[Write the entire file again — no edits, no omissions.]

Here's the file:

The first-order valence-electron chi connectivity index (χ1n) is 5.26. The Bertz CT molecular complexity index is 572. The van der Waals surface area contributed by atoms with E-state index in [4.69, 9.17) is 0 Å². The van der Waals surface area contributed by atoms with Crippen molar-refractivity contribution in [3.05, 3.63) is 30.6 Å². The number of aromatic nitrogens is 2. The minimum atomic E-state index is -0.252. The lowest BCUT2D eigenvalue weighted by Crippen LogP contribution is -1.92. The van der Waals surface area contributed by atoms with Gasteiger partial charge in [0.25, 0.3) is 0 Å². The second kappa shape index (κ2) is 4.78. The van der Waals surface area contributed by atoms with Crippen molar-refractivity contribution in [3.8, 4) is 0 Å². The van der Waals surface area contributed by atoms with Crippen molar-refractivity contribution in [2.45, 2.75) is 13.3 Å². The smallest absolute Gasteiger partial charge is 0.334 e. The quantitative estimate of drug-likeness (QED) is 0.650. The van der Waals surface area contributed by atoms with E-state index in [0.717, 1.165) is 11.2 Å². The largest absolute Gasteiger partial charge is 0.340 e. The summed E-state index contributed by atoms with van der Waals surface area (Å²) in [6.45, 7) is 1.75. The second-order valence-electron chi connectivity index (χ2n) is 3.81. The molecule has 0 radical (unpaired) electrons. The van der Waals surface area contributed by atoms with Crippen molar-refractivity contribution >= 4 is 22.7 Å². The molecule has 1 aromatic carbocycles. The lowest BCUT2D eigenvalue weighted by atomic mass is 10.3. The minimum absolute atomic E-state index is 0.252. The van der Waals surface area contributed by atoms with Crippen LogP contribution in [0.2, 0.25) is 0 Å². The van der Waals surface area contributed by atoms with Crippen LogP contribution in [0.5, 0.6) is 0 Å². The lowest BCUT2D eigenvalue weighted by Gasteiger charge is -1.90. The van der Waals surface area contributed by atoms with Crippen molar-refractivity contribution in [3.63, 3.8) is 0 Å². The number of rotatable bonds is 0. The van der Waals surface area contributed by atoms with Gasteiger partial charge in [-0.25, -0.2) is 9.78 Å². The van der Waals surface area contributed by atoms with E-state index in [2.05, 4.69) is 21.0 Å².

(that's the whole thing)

The first-order valence-electron chi connectivity index (χ1n) is 5.26. The Bertz CT molecular complexity index is 572. The van der Waals surface area contributed by atoms with E-state index in [4.69, 9.17) is 0 Å². The van der Waals surface area contributed by atoms with Crippen molar-refractivity contribution in [3.05, 3.63) is 30.6 Å². The number of aromatic nitrogens is 2. The minimum atomic E-state index is -0.252. The lowest BCUT2D eigenvalue weighted by Crippen LogP contribution is -1.92. The van der Waals surface area contributed by atoms with Gasteiger partial charge in [0.25, 0.3) is 0 Å². The second kappa shape index (κ2) is 4.78. The van der Waals surface area contributed by atoms with Crippen molar-refractivity contribution in [3.8, 4) is 0 Å². The van der Waals surface area contributed by atoms with Crippen molar-refractivity contribution in [2.45, 2.75) is 13.3 Å². The smallest absolute Gasteiger partial charge is 0.334 e. The quantitative estimate of drug-likeness (QED) is 0.650. The van der Waals surface area contributed by atoms with E-state index in [0.717, 1.165) is 11.2 Å². The largest absolute Gasteiger partial charge is 0.340 e. The summed E-state index contributed by atoms with van der Waals surface area (Å²) in [6.45, 7) is 1.75. The second-order valence-electron chi connectivity index (χ2n) is 3.81. The molecule has 0 radical (unpaired) electrons. The van der Waals surface area contributed by atoms with Crippen molar-refractivity contribution >= 4 is 22.7 Å². The molecule has 1 aromatic carbocycles. The lowest BCUT2D eigenvalue weighted by atomic mass is 10.3. The minimum absolute atomic E-state index is 0.252. The van der Waals surface area contributed by atoms with Crippen LogP contribution in [0.2, 0.25) is 0 Å². The van der Waals surface area contributed by atoms with Crippen LogP contribution in [0.5, 0.6) is 0 Å². The lowest BCUT2D eigenvalue weighted by Gasteiger charge is -1.90. The van der Waals surface area contributed by atoms with Crippen molar-refractivity contribution in [3.63, 3.8) is 0 Å². The number of rotatable bonds is 0. The van der Waals surface area contributed by atoms with Gasteiger partial charge in [-0.25, -0.2) is 9.78 Å². The van der Waals surface area contributed by atoms with E-state index in [2.05, 4.69) is 21.0 Å².